What Is the Statute of Limitations for California Car Accidents?
A statute of limitations is a deadline imposed by state law, after which a lawsuit cannot be filed for a particular type of case. Once that period has passed, the claim is forever barred. These time limits are stated in the California Code of Civil Procedure. The statute of limitations for bodily injury in a car accident is two years, the same as for other personal injury matters. If you were not injured in the accident and only want to recover money for damage to your vehicle, the statute of limitations is three years.
When Does the Clock Start Ticking?
As a general rule, the time on the statute of limitations starts to run on the date of harm. For example, if you were allergic to penicillin and that was stated in your chart, but a doctor injected you with penicillin anyway, and you went into anaphylactic shock as a result, the clock on your medical malpractice claim would start ticking on that date. If you are seeking damages for a car accident caused by a negligent driver, the clock will start ticking on the date your accident occurred.
What If an Injury Is Not Discovered Right Away?
There is an exception to the general rule that protects injured people who may not be aware for months or even years that they have been harmed. In some cases, the statute of limitations may start to run either on the date of discovery of the harm or the date on which the harm should reasonably have been discovered. This is the date the judge determines it is fair to say you should have known about the harm, whether or not you knew about it.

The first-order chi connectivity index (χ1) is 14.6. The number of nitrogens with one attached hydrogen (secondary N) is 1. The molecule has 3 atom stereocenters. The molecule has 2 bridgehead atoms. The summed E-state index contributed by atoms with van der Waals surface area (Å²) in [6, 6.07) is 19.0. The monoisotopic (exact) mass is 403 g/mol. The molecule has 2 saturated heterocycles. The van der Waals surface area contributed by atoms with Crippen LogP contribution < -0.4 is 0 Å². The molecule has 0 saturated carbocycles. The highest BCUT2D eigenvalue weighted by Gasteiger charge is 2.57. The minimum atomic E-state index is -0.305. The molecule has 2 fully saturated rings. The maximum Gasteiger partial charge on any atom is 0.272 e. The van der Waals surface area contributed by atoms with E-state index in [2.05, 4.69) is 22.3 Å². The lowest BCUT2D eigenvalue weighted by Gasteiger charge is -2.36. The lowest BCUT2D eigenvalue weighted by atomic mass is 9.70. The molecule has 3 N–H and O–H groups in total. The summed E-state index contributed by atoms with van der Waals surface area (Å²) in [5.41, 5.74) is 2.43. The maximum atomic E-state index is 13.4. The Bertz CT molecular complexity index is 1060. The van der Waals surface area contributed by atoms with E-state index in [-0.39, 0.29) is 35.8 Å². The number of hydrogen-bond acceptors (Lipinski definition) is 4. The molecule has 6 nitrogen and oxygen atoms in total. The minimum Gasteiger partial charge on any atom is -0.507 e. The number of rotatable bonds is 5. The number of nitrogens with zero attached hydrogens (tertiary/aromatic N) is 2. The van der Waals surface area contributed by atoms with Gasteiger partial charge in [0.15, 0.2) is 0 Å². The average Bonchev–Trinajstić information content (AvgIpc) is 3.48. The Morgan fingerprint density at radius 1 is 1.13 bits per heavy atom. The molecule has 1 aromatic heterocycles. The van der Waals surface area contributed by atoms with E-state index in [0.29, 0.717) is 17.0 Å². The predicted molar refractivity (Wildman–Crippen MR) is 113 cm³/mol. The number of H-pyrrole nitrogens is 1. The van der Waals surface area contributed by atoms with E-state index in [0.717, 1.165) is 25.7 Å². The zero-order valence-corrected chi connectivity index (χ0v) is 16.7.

What Is the Purpose of a Two-Year Statute of Limitations for Car Accidents?
Civil courts strictly enforce statutes of limitations for two reasons:
- It keeps the court system from being bogged down with ancient disputes; and
- It protects defendants against having to face liability many years after the event or incident that would have given rise to a claim.
What Happens If You File a Claim After the Statute of Limitations Has Expired?
If you file a claim in civil court against the negligent driver who caused your car accident after the statute of limitations has expired, the attorney for the driver’s insurance company will likely file a motion to dismiss or demurrer (objection) based on the statute of limitations at the beginning of the case. When the court approves the motion, it halts the case.
Can the Statute of Limitations Ever Be Extended?
A statute of limitations can be tolled (extended) for very few reasons. One reason is to allow a minor to reach the age of majority when he or she is legally able to bring an action. The statute may also be tolled if the defendant actively sought to hide the damage or delay the legal action, and the court feels it would be an injustice if the statute of limitations were applied.
Statutes of limitations in California can be complicated. If you were injured in a car accident caused by another driver, it is in your best interests to speak with a San Diego injury attorney. Call jD LAW, P.C., at (760) 630-2000 for effective legal representation in a car accident claim.
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